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Research & Rationale

A Teacher Fosters Social Competence With Cooperative Learning

My Classroom

This inquiry project was conducted over a six-week period during the spring semester in my 4th-grade classroom at Kennedy Elementary (all names are pseudonyms). Kennedy is a kindergarten through 5th-grade campus with approximately 680 students. The school's population is 51.5% Hispanic, 41.5% white, 5.6% African American, and 1.4% other. Thirty-one percent of the students qualify for free or reduced price lunch.

My classroom consisted of 20 students (12 boys and 8 girls); 11 were Hispanic, 6 were white, and 3 were African American. While I collected data on all of the students in my classroom, six students who consistently exhibited inappropriate social skills were observed more closely. This purposive sub-sample was based on teacher observations throughout the first 12 weeks of school.

What I Did

During the six-week study, I incorporated Kagan cooperative learning structures into the regular curriculum (Kagan & Kagan, 2009). Kagan and Kagan define structures as "content-free, repeatable instruction sequences that organize the interaction of students to implement the basic principles of cooperative learning" (p. 5.3). As those authors point out, cooperative learning can be achieved in "bite-size pieces—a structure at a time" (p. xii). Therefore, I purposely embedded two to three cooperative learning structures a day into my lesson plans for the six-week period. Three of the most frequently used structures were RoundRobin, RallyCoach, and Quiz-Quiz-Trade (Kagan & Kagan, 2009). A description of each of these structures follows.


Students take turns responding orally in their teams. The steps include:

1. Teacher poses a problem to which there are multiple possible responses or solutions, and provides think time.
2. Students take turns stating responses or solutions.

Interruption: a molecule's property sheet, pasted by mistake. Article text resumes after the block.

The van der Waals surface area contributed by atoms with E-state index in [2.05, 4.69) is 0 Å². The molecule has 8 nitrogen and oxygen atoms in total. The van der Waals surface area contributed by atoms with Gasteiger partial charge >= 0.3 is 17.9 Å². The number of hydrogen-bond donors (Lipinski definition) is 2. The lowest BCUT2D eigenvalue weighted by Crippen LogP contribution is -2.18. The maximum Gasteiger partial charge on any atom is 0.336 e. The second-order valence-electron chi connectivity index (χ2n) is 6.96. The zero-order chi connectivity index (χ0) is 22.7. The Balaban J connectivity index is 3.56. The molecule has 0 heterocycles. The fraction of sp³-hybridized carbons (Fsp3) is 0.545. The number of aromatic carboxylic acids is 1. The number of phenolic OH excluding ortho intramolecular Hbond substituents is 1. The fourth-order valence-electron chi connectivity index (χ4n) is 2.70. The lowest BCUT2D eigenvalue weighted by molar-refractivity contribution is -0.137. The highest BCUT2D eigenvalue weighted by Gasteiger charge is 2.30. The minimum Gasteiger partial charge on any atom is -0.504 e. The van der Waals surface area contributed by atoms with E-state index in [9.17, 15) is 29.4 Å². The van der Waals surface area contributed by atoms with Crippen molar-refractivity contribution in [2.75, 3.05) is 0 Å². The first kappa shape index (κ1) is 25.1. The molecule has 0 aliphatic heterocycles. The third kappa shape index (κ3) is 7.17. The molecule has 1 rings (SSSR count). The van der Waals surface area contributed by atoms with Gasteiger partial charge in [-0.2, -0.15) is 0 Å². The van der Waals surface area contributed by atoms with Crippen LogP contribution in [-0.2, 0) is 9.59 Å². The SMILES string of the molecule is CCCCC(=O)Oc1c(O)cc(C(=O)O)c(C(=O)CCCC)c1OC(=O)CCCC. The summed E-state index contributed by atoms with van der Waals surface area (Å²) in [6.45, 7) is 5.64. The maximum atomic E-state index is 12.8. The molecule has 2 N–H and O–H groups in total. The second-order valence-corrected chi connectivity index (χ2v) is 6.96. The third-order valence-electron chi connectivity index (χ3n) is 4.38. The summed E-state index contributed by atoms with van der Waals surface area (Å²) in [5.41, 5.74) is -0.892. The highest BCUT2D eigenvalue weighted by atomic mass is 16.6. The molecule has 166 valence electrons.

Partners take turns, one solving a problem while the other coaches. Each pair needs one set of high-consensus problems and one pencil. The steps include:

1. Partner A solves the first problem.
2. Partner B watches and listens, checks, coaches if necessary, and praises.
3. Partner B solves the next problem.
4. Partner A watches and listens, checks, coaches if necessary, and praises.
5. Partners repeat taking turns solving successive problems.


The teacher prepares a set of question cards for the class, or each student creates a question card. Students quiz a partner, get quizzed by a partner, and then trade cards to repeat the process with a new partner. The steps include:

1. The teacher tells students to "Stand up, put a hand up, and pair up."
2. Partner A quizzes B.
3. Partner B answers.
4. Partner A praises or coaches.
5. Partners switch roles.
6. Partners trade cards and thank each other.
7. Repeat steps 1-6 a number of times.

To introduce each structure, I first modeled the procedures with a student in the front of the class. Then, I had the students practice the structure, using non-content material (e.g., what are your favorite foods, etc.). Once I felt the students could do the structures successfully in pairs or teams, I incorporated them into the various subject areas.